Deus Ex: Human Revolution Review
9.2our score

I would like to cut straight to the chase on this one – this is an excellent game. Got that? Any questions? Yes, you at the back, the gentleman wanting to put his hands inside the game’s wounds before he believes me? ‘Is it as good as the original Deus Ex, the one our grandparents played on their Amstrad 64s in the early 1700s?’ Excellent question, I’ll come to that shortly.

Urban? Check. Neon? Check. Must be the future, then.

The story is set in the near future, where the world is poised on the brink of a bionic revolution. Everyone is discussing the major issue of the day – should we enhance our own bodies using the latest technology? Adam is head of security at a bionics firm set to make a major presentation on their latest advances, when everything goes terribly wrong. Terrorist mercenaries attack the company, killing a whole team of scientists, and Adam critically wounded as he tries to rescue them. He’s saved from death by being given a series of implants by the company, and within six months is back on active duty, trying to prevent a second attack.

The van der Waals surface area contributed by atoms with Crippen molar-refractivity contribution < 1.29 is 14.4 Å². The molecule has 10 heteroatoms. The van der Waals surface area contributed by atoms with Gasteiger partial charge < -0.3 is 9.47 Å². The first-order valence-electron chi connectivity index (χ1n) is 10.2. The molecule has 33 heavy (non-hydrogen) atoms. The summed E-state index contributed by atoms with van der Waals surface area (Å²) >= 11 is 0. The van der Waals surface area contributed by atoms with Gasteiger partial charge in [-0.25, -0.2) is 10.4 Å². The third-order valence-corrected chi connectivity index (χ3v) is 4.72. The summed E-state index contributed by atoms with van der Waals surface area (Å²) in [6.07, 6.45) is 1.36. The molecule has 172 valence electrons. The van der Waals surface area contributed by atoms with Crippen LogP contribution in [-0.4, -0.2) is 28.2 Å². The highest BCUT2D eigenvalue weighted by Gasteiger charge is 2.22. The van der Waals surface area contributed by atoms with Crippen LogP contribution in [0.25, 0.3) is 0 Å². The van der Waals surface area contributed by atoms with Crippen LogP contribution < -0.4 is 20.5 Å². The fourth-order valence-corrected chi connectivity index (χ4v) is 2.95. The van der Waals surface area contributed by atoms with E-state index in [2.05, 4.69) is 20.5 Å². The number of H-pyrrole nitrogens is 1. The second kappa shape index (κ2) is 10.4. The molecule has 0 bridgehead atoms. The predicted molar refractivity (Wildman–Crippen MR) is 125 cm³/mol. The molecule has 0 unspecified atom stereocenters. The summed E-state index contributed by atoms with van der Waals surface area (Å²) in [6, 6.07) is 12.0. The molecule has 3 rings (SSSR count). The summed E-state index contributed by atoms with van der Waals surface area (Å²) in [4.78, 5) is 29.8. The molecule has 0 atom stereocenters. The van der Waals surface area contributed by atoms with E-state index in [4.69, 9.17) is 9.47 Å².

But nothing is as it seems – the company is full of secrets, his boss is playing some kind of double game, and the terrorists may be part of some bigger, more sinister conspiracy. Adam must chose who to believe as he plumbs the depths of the criminal underworld he must search through for answers. Betrayal and treachery dog him at every turn. His implants must be upgraded in order to compete with his foes, implants he never asked for and that some would say make him less than human. What else will he have to sacrifice in order to find the truth?

Limb clinics – second hand shops of the future. Good lord, I'm hilarious.

More news in brief – it looks great. The graphics, even on my four-year-old rig that can’t do much of the newer stuff that makes your eyes hug each other with tearful thanks, are glowing and gorgeous. I have a friend with a brand new rig, and he does mention some of the DX11 whistles and bells are actually rather buggy, in fact, which should make cheapo gamers like me feel jolly smug. The setting is excellently portrayed, your Neuromancer Future in neon made virtual flesh, the grime under the chrome real enough to make me wince when I fall into each lovingly rendered sewer. The sound is lovely, pacing up nicely when the risk in the game ramps up, or flicking out deadly dancing bass when the bullets get stuck in. There’s only one specific complaint I have about the sound, and I’ll get to that shortly.

In the future, all swimming pools will look this way.